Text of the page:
Among its key goals are identifying priority areas for scaling up investment, achieving more transparent markets and trade, inclusive rural transformation and more nutritious agrifood systems.
Covering Burkina Faso, Ethiopia, Ghana, Kenya, Mozambique, Nigeria, Rwanda and Uganda, Phase 3 of the Monitoring and Analysing Food and Agricultural Policies (MAFAP) programme will continue working to support the countries in making more informed, evidence-based policy and investment decisions.
The programme has become even more crucial as governments grapple with tighter budgets in the wake of COVID-19 and the impact of the war in Ukraine and seek data-driven ways to guide their reforms towards inclusive agricultural transformation and economic recovery.
“Global agricultural markets are becoming increasingly disrupted, leading to price spikes in food, energy, and increasing fertiliser prices, that not only hurt farmers and producers but also consumers and families, because of the lack of capacity to access food,” FAO chief economist Máximo Torero Cullen said in remarks at the launch. To avoid a food crisis, he said: “We must monitor what is happening and react with timely policies. We need double-dimension action: short-term to respond to these shocks, and medium- to long-term to achieve the 2030 UN Sustainable Development Goals. MAFAP is a highly effective tool to help countries to do that.”
The MAFAP programme has run for more than a decade, helping to bring about over 20 important policy reforms across sub-Saharan Africa. The latest five-year phase is being launched with the support of an US$11mn grant from the Bill and Melinda Gates Foundation, which has been a longtime donor to MAFAP alongside previous donors the United States Agency for International Development, and the Governments of the Germany and the Netherlands.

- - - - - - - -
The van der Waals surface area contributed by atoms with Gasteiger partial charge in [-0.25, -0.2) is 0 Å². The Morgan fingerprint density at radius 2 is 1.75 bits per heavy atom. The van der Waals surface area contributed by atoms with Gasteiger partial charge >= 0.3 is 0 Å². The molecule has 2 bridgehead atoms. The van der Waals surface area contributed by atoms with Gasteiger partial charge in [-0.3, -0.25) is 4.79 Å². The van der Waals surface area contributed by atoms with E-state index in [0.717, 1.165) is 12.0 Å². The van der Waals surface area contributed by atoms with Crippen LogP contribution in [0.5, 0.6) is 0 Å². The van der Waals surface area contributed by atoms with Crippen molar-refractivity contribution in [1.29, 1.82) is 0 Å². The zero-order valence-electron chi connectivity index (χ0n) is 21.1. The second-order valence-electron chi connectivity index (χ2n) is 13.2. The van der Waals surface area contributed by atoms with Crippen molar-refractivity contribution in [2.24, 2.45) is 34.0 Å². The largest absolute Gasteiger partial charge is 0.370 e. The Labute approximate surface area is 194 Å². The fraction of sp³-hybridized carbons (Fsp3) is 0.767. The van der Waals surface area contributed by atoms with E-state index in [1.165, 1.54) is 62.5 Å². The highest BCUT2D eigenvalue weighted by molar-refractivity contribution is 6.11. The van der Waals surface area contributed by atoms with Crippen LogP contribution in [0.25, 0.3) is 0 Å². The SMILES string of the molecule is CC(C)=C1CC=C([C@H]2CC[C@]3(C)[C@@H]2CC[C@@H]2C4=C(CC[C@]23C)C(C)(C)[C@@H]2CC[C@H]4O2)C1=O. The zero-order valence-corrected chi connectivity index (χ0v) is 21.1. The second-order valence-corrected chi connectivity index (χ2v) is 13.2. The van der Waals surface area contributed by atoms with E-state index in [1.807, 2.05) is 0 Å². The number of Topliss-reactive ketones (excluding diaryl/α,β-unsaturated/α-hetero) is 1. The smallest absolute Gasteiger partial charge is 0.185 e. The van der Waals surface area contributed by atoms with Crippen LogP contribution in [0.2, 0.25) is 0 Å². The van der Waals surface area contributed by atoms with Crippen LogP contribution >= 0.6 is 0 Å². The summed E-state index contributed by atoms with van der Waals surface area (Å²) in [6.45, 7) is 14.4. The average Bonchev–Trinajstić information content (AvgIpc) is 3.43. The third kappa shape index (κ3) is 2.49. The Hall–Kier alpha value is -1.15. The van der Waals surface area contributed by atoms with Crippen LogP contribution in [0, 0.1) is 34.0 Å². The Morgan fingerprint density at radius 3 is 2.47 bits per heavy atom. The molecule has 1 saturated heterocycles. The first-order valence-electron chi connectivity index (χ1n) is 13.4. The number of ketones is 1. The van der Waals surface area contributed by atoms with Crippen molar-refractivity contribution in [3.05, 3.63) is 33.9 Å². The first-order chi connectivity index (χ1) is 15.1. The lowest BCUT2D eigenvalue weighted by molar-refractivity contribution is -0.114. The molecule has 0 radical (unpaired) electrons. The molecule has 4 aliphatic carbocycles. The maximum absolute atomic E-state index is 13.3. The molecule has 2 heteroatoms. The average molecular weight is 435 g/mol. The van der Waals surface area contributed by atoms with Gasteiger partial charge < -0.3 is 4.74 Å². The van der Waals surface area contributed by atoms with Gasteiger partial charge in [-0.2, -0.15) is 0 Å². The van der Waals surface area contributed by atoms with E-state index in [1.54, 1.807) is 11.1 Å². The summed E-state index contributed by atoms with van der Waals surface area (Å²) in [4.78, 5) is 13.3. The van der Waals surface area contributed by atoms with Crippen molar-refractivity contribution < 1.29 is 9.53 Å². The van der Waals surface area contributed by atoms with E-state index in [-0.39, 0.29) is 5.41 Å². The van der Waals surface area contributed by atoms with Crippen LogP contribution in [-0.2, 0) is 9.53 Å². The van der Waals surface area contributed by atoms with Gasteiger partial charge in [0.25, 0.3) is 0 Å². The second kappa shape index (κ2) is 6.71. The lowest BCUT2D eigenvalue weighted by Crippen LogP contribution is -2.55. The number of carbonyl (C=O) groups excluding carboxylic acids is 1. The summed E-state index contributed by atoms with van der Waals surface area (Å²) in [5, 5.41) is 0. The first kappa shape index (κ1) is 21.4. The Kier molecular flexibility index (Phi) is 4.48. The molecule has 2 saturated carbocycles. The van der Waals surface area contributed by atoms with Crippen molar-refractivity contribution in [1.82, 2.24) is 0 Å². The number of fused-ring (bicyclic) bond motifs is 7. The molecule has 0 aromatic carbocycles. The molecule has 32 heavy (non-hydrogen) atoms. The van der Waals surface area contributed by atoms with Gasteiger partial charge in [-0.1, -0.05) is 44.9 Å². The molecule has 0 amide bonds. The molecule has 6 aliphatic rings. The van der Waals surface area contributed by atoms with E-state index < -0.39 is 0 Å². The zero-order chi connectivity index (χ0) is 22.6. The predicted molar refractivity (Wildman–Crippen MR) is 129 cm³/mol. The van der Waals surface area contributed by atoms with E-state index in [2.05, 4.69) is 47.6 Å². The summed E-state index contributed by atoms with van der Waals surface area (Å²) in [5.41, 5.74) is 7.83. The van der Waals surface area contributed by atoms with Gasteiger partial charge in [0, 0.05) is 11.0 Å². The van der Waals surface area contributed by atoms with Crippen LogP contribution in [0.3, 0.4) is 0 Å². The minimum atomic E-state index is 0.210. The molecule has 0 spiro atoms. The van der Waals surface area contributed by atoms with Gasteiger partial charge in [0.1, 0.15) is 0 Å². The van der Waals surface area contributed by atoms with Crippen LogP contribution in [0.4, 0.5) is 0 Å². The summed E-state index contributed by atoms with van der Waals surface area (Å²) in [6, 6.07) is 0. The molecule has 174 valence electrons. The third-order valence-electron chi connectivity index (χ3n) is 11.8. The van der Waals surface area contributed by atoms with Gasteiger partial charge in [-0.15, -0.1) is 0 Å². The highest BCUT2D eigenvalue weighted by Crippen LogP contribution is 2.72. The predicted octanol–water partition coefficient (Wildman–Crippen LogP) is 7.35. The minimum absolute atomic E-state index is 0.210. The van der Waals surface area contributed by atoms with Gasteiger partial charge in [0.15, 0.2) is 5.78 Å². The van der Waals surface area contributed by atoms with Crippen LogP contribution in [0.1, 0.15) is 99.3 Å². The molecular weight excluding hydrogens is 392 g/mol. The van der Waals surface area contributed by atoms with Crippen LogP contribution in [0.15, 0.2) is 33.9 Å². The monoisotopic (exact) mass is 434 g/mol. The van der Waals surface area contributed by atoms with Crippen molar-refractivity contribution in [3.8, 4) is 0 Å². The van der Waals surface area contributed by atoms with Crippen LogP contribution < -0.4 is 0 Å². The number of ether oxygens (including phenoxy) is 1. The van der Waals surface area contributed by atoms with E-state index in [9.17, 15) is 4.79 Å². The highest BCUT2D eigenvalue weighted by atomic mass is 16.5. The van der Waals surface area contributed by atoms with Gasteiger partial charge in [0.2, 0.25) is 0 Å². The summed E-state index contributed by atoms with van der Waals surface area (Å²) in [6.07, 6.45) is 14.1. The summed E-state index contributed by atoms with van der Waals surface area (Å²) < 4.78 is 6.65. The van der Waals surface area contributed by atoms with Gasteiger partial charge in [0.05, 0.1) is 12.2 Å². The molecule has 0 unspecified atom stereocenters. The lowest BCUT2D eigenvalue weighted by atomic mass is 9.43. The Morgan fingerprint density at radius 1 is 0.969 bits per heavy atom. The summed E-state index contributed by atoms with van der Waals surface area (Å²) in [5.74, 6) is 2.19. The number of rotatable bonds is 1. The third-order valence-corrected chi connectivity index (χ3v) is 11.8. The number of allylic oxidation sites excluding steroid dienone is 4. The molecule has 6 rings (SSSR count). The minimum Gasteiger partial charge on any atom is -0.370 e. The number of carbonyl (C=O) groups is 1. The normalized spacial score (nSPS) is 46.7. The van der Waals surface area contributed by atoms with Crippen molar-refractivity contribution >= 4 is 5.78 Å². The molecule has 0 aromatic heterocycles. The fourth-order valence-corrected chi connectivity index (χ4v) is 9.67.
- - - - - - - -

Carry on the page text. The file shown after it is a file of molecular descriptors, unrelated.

Growing focus on monitoring and repurposing
The FAO chief economist noted that the launch comes amid growing focus on policy monitoring and repurposing, meaning the redirection of support for agricultural producers which in many cases hinders the transformation towards healthier, more sustainable and equitable agrifood systems. This follows on from last year’s UN Food Systems Summit and a landmark report by FAO, UNEP and UNDP on repurposing agricultural support for food systems transformation.
To support the new phase, FAO has developed new policy tools and advanced economic modelling to help governments:
Determine if budgets on food and agriculture are optimally spent to ensure food security and nutrition, boost economic growth and speed up inclusive agricultural transformation.
Better understand how national policies affect the prices of commodities or products along the value chain.
Prioritise the policies and investments that have the largest positive effects on poverty reduction, employment, agricultural growth and the affordability of healthy diets.
Identify and assess policy options for reform, and successfully implement policy changes.
“This new phase of the programme relies on state-of-the-art policy modelling tools that FAO has developed and are well documented in highly reputed international journals to ensure quality control, transparency and replicability,” said FAO deputy director of Agrifood Economics Marco V Sánchez.